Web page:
The Brazilian government announced that the rate at which the Amazon rainforest is being cut down has increased significantly over the past few months.
During the past three years, Brazil has celebrated a 59% reduction in the rate of deforestation. However, signs of problems are now beginning to surface:
In the past 40 years, nearly 20% of the Amazon has been cut down.
Over the last five months of 2007, more than 3,200 sq. kilometers (1,250 sq. miles—about the size of the U.S. state of Rhode Island) was chopped down during a time when deforestation would normally drop.
Nearly 75% of Brazil’s greenhouse gas emissions are caused by deforestation (when trees are cut down large amounts of stored carbon dioxide are released) and forest fires.
The Amazon—the world’s largest absorber of carbon dioxide, holding nearly 86 billion metric tons of carbon (about 11 years of recent carbon dioxide emissions)—is being destroyed at an alarming rate. The primary cause is the clearing of land for cattle. Additionally, the need for land in increased soybean production is also becoming a more significant factor, as well as illegal logging.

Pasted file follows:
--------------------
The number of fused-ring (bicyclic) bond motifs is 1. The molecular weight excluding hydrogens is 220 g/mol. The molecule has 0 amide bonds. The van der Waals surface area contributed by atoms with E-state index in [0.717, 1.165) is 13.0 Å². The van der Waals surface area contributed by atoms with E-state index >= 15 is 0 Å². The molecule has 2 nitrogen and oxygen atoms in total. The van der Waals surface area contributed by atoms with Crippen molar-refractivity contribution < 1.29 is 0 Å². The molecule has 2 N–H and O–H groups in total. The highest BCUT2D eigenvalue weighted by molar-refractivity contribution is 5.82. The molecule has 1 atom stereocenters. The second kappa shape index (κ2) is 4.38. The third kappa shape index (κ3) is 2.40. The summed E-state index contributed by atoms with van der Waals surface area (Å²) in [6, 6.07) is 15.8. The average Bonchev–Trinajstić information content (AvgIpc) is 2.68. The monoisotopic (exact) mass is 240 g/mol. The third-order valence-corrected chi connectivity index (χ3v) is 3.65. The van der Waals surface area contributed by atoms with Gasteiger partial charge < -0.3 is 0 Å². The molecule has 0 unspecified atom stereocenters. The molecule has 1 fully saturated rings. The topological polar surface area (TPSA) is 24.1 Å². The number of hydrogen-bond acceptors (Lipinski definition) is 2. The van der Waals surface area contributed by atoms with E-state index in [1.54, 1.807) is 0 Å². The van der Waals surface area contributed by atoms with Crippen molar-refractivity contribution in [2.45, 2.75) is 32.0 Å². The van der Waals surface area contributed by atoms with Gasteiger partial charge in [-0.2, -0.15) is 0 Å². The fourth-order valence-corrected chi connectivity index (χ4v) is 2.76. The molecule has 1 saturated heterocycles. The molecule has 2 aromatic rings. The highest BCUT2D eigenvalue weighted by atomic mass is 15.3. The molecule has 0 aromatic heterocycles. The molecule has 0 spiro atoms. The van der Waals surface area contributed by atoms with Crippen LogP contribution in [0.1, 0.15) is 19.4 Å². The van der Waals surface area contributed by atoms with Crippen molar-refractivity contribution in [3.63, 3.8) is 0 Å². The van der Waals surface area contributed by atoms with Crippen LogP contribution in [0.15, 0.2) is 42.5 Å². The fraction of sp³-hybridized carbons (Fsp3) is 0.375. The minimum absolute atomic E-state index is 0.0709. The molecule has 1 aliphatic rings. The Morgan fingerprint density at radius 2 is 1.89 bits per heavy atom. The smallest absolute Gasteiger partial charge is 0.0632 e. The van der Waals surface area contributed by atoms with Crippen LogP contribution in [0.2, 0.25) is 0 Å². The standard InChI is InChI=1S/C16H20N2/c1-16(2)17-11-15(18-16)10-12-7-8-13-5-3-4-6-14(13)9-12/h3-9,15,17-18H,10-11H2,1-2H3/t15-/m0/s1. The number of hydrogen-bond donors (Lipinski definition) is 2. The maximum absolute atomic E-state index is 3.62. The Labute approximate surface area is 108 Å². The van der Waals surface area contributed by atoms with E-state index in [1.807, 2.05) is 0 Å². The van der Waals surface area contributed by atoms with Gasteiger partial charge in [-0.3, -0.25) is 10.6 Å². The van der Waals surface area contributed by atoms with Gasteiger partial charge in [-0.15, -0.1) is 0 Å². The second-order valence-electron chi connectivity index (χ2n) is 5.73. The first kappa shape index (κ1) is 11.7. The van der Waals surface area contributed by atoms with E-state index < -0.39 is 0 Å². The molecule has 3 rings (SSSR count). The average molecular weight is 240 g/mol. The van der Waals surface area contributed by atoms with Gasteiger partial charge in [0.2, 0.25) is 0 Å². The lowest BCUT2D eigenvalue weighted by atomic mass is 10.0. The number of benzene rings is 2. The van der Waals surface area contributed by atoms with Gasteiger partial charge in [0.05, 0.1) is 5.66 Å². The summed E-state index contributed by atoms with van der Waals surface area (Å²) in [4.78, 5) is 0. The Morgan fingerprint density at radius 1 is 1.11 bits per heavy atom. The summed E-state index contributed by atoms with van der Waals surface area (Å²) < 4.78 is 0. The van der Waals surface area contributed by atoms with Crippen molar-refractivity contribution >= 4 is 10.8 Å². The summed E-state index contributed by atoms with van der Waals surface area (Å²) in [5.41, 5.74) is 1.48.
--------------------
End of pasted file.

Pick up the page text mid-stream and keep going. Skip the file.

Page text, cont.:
The Brazilian government says it has conducted many inspections, seized over one million cubic meters of wood, cancelled thousands of land registrations and made hundreds of arrests.
Several hundred police will be sent into the area, joining more than 1,600 inspectors already there, to help fight environmental destruction.